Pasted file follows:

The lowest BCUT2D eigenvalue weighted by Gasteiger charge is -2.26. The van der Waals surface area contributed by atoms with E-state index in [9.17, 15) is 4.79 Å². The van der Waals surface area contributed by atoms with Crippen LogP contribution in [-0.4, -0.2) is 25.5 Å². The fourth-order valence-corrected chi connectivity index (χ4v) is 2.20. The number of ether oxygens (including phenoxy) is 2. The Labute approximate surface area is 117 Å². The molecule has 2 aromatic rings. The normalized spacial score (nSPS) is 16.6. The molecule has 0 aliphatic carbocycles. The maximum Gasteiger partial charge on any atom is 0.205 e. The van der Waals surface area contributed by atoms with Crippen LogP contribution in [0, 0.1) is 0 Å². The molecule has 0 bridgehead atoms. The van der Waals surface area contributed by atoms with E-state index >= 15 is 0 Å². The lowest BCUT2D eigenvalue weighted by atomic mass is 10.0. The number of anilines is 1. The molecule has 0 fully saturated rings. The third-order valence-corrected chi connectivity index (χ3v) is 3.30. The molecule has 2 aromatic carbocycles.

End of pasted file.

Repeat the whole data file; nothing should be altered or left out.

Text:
The lowest BCUT2D eigenvalue weighted by Gasteiger charge is -2.26. The van der Waals surface area contributed by atoms with E-state index in [9.17, 15) is 4.79 Å². The van der Waals surface area contributed by atoms with Crippen LogP contribution in [-0.4, -0.2) is 25.5 Å². The fourth-order valence-corrected chi connectivity index (χ4v) is 2.20. The number of ether oxygens (including phenoxy) is 2. The Labute approximate surface area is 117 Å². The molecule has 2 aromatic rings. The normalized spacial score (nSPS) is 16.6. The molecule has 0 aliphatic carbocycles. The maximum Gasteiger partial charge on any atom is 0.205 e. The van der Waals surface area contributed by atoms with Crippen LogP contribution in [0, 0.1) is 0 Å². The molecule has 0 bridgehead atoms. The van der Waals surface area contributed by atoms with E-state index >= 15 is 0 Å². The lowest BCUT2D eigenvalue weighted by atomic mass is 10.0. The number of anilines is 1. The molecule has 0 fully saturated rings. The third-order valence-corrected chi connectivity index (χ3v) is 3.30. The molecule has 2 aromatic carbocycles.